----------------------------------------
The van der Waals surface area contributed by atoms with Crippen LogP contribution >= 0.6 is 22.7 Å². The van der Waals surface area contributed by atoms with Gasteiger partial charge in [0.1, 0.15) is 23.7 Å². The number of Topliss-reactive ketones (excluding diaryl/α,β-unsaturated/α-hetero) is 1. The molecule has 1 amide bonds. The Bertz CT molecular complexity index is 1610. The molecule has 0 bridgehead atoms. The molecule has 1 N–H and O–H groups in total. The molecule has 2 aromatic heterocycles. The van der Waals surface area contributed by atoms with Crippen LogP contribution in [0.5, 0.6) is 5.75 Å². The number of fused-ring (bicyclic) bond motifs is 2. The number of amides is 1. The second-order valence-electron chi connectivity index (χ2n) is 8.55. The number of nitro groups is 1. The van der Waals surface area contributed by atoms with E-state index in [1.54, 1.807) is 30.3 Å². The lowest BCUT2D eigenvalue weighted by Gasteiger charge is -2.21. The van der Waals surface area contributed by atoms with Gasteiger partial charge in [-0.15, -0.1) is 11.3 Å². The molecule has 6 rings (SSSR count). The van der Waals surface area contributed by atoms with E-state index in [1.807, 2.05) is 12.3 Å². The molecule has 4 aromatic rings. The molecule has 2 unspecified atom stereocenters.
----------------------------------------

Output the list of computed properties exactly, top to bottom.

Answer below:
The van der Waals surface area contributed by atoms with Crippen LogP contribution >= 0.6 is 22.7 Å². The van der Waals surface area contributed by atoms with Gasteiger partial charge in [0.1, 0.15) is 23.7 Å². The number of Topliss-reactive ketones (excluding diaryl/α,β-unsaturated/α-hetero) is 1. The molecule has 1 amide bonds. The Bertz CT molecular complexity index is 1610. The molecule has 0 bridgehead atoms. The molecule has 1 N–H and O–H groups in total. The molecule has 2 aromatic heterocycles. The van der Waals surface area contributed by atoms with Crippen LogP contribution in [0.5, 0.6) is 5.75 Å². The number of fused-ring (bicyclic) bond motifs is 2. The number of amides is 1. The second-order valence-electron chi connectivity index (χ2n) is 8.55. The number of nitro groups is 1. The van der Waals surface area contributed by atoms with E-state index in [1.54, 1.807) is 30.3 Å². The lowest BCUT2D eigenvalue weighted by Gasteiger charge is -2.21. The van der Waals surface area contributed by atoms with Gasteiger partial charge in [-0.15, -0.1) is 11.3 Å². The molecule has 6 rings (SSSR count). The van der Waals surface area contributed by atoms with E-state index in [1.807, 2.05) is 12.3 Å². The molecule has 4 aromatic rings. The molecule has 2 unspecified atom stereocenters.